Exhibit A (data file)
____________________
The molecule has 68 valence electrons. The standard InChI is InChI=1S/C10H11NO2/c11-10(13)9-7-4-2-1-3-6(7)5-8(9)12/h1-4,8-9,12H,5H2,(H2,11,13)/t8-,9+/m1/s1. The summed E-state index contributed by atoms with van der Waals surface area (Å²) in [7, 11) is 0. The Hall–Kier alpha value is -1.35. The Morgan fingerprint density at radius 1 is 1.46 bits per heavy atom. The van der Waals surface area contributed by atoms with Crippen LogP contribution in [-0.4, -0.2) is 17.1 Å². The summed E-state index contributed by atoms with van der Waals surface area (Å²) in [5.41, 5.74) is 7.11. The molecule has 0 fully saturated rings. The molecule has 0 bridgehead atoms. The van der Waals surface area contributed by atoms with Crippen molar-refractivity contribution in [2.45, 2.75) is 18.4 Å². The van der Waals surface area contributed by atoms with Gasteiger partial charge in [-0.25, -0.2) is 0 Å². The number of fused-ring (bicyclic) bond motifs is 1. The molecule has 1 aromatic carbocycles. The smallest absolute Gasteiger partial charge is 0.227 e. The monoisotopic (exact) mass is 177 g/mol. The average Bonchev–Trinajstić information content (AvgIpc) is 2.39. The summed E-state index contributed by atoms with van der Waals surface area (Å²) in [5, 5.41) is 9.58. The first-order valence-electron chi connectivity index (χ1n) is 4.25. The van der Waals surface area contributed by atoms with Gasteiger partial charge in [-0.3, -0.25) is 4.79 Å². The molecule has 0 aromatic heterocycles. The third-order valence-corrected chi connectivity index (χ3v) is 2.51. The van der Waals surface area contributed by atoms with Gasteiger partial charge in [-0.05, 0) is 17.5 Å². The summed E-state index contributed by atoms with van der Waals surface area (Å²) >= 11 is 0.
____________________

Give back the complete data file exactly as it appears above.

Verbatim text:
The molecule has 68 valence electrons. The standard InChI is InChI=1S/C10H11NO2/c11-10(13)9-7-4-2-1-3-6(7)5-8(9)12/h1-4,8-9,12H,5H2,(H2,11,13)/t8-,9+/m1/s1. The summed E-state index contributed by atoms with van der Waals surface area (Å²) in [7, 11) is 0. The Hall–Kier alpha value is -1.35. The Morgan fingerprint density at radius 1 is 1.46 bits per heavy atom. The van der Waals surface area contributed by atoms with Crippen LogP contribution in [-0.4, -0.2) is 17.1 Å². The summed E-state index contributed by atoms with van der Waals surface area (Å²) in [5.41, 5.74) is 7.11. The molecule has 0 fully saturated rings. The molecule has 0 bridgehead atoms. The van der Waals surface area contributed by atoms with Crippen molar-refractivity contribution in [2.45, 2.75) is 18.4 Å². The van der Waals surface area contributed by atoms with Gasteiger partial charge in [-0.25, -0.2) is 0 Å². The number of fused-ring (bicyclic) bond motifs is 1. The molecule has 1 aromatic carbocycles. The smallest absolute Gasteiger partial charge is 0.227 e. The monoisotopic (exact) mass is 177 g/mol. The average Bonchev–Trinajstić information content (AvgIpc) is 2.39. The summed E-state index contributed by atoms with van der Waals surface area (Å²) in [5, 5.41) is 9.58. The first-order valence-electron chi connectivity index (χ1n) is 4.25. The van der Waals surface area contributed by atoms with Gasteiger partial charge in [-0.3, -0.25) is 4.79 Å². The molecule has 0 aromatic heterocycles. The third-order valence-corrected chi connectivity index (χ3v) is 2.51. The van der Waals surface area contributed by atoms with Gasteiger partial charge in [-0.05, 0) is 17.5 Å². The summed E-state index contributed by atoms with van der Waals surface area (Å²) >= 11 is 0.